An example to be followed by the Congo Basin? - Working towards NNL of Biodiversity and Beyond Ambatovy, Madagascar – A Case Study (2014)

 

...The present document focuses on technical aspects (i.e., Steps 5-7) of this process, specifi cally on the choice of methods to quantify biodiversity losses and gains and initial calculations undertaken for forests affected at the mine site and upper pipeline. More detailed assessment that includes aquatic biodiversity and priority species is still underway...

 

Please donwload the Document:  Working towards NNL of Biodiversity and Beyond Ambatovy, Madagascar – A Case Study (2014)

 

Extract - Executive Summary

 

...The company’s biodiversity management strategy is based on application of the mitigation hierarchy with an objective of no net loss (NNL), or preferably a net gain (NG), of biodiversity. In this regard, Ambatovy  rimarily follows two standards – the Biodiversity Offset Standard (BBOP, 2012) and the IFC Performance Standards on Environmental & Social Sustainability (IFC, 2012). Both standards require adherence to the fi rst three steps of the mitigation hierarchy  avoidance, minimisation, restoration of impacts) before considering the implementation of offsets to compensate for any residual loss of biodiversity. Offsets are then designed and implemented in accordance with the principles of the Biodiversity Offset Standard...

 

Avoidance measures were primarily defi ned at the project design stage, including keeping the footprint area to an absolute minimum for mine operations, establishing two azonal forest set-asides of 306 ha overlying the ore body, constructing sediment dams to avoid impacts in downstream water catchments, routing the pipeline to avoid sensitive areas such as forest fragments and locating the processing plant on degraded coastal lands rather than close to the mine.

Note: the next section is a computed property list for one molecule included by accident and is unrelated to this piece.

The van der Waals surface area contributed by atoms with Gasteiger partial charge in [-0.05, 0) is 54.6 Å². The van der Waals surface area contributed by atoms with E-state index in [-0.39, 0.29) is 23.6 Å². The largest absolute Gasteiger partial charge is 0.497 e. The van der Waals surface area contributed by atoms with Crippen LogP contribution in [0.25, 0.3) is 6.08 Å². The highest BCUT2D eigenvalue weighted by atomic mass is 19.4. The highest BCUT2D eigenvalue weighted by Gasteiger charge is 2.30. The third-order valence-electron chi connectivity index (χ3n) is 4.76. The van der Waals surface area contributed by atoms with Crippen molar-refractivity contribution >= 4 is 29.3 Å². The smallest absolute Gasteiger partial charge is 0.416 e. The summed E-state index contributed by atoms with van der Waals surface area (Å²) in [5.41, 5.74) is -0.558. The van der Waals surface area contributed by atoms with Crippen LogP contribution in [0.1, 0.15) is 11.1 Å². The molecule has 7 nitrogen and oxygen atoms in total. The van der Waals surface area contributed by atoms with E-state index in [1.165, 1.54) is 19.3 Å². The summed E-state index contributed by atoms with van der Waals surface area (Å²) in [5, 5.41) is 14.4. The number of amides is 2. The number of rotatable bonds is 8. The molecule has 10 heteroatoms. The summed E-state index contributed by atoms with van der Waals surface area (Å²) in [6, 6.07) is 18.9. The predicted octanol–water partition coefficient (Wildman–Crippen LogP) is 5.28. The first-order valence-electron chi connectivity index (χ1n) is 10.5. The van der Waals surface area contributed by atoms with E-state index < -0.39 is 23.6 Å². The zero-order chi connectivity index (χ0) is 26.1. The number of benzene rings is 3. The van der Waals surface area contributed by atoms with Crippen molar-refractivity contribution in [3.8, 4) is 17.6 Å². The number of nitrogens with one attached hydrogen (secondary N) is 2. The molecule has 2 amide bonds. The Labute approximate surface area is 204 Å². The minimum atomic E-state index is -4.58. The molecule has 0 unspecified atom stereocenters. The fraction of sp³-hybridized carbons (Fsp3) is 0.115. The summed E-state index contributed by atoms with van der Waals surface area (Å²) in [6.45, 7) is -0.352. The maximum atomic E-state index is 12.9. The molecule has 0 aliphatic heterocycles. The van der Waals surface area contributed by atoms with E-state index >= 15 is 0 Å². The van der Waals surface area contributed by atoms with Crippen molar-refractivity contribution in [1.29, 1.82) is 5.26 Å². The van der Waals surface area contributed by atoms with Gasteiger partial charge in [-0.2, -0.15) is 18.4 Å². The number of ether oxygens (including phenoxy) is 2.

Minimisation measures are based around a paced, directional forest-clearing process, whereby forest clearance is conducted by lots in a planned manner, using labour-intensive non-mechanised methods, clearing slowly out from the center to the footprint periphery, thereby allowing the more mobile wildlife to escape into the surrounding 3,500 ha of conservation forests which have been secured by Ambatovy through a 50-year surface lease. Minimisation for each forest lot follows a coordinated process in three phases - pre-clearing, clearing, and post clearing. Prior to clearing, inventories of fl ora and fauna are conducted, plant species of concern are fl agged for salvage while trees with nesting birds or mammals are marked for preservation until fl edging or rescue. A mitigation plan is developed by the environmental and operations teams. During clearing, the salvage and rescue of priority species of plants (known as ‘Species of Concern’ or SOCs, including all orchids), mammals, birds, reptiles, and amphibians is undertaken. Following clearing and grubbing, timber is removed for distribution to local communities, brushwood is collected for mulching and top soil is removed and stored for restoration purposes. Ambatovy is committed to the restoration of the mine site, using a continuous restoration approach starting in 2015. The restoration vision as originally formulated was to generate, over 35 years, multiple-use replacement forests coherent with the surrounding forest matrix. The ambition is to make restoration contribute explicitly to the goal of no net biodiversity loss, particularly by aiming to restore critical ecological values (e.g., populations of endangered species) where feasible and maintaining the values and functions of ecosystem services affected by the project. Trials are being conducted to assess a variety of restoration methods. Saplings are grown in production nurseries, while rare and recalcitrant species are being grown from tissue culture in a laboratory at the University of Antananarivo. To compensate for the operation’s residual losses of biodiversity, Ambatovy has developed a multi-faceted offset programme. In this, the company has been guided by the materials and tools published by BBOP, as well as by processes such as regular compliance audits conducted by third-party experts who report to the lenders.